In contrast to gold futures on Comex, which are linked to 1 kg bars, most gold-backed exchange-traded funds (ETFs) are linked to LGD gold bars and these have benefited from the ample supply.
In the first quarter of the year, inflows into gold ETFs totalled 298 t, the highest level of quarterly inflows for four years. And the strong flows have continued through April and May.
According to the council this was supported by the large stock of LGD bars. At the end of January, a record 8 263 t of gold was held in London, valued at a record $426-billion.
The stock of LGD bars enabled gold ETFs to source the gold required to back the large volume of newly created shares.
As gold volatility increased in the first quarter, the standardisation and deep stock of LGD bars helped maintain liquidity in the wholesale gold market, benefiting individual and institutional investors alike, the council noted.
Meanwhile at the retail level, where there is market fragmentation, the story was markedly different. Significant stocks of small bars (1 kg or less) and coins were stranded in Eastern markets where demand was subdued throughout the quarter owing to Covid-19.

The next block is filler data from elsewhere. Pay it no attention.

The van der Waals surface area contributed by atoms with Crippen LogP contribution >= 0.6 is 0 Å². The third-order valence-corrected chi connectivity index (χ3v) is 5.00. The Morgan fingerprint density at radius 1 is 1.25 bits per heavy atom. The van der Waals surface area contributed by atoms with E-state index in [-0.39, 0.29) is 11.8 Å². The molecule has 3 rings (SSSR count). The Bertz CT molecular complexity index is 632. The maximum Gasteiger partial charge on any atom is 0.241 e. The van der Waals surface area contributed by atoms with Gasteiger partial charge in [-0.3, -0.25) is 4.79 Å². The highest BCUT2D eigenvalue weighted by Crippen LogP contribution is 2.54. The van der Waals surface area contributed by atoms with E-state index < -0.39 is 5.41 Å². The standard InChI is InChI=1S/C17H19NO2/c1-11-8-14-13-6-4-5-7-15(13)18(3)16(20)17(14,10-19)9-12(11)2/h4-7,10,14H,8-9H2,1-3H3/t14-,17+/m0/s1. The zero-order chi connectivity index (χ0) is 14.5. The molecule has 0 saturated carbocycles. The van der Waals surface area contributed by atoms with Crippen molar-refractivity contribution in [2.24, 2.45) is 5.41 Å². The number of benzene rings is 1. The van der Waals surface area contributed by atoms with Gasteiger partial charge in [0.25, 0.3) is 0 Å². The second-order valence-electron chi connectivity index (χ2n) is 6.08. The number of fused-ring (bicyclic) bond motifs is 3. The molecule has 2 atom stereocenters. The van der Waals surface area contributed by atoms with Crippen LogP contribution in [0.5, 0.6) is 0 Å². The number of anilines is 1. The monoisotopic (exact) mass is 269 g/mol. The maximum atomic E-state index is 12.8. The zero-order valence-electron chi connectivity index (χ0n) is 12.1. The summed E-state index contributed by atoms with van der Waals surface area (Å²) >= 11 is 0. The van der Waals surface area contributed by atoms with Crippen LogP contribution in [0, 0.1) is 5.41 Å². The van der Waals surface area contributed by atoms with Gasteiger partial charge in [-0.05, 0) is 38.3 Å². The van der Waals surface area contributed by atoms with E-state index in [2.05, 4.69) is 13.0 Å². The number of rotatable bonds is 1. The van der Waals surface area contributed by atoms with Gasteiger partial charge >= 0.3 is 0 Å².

Difficulties in transporting this gold easily and quickly to meet heightened demand in Western markets caused supply issues.
Additionally, the availability of small gold bars and coins was further stretched owing to their more complex supply chain. Small bars and coins need to be distributed throughout the globe to retailers and consumers. By contrast, LGD bars are, typically, sent to LBMA-approved vaults in London using established routes and frequent flights.
Coin demand, in particular, jumped 80% year-on-year, with several mints reporting robust sales.
The supply and logistical issues caused depletion of some dealer inventories and left many investors facing long wait times and high premiums, and it was reported that premiums for American Eagle one-ounce gold coins jumped to over $130/oz (8% above spot), the highest level for six years, compared to an average of $25/oz (2% above spot) over the first two-and-a-half months of this year.
But as issues in the gold supply chain begin to ease such elevated premiums should narrow substantially, and anecdotal evidence seems to confirm this, the WGC said.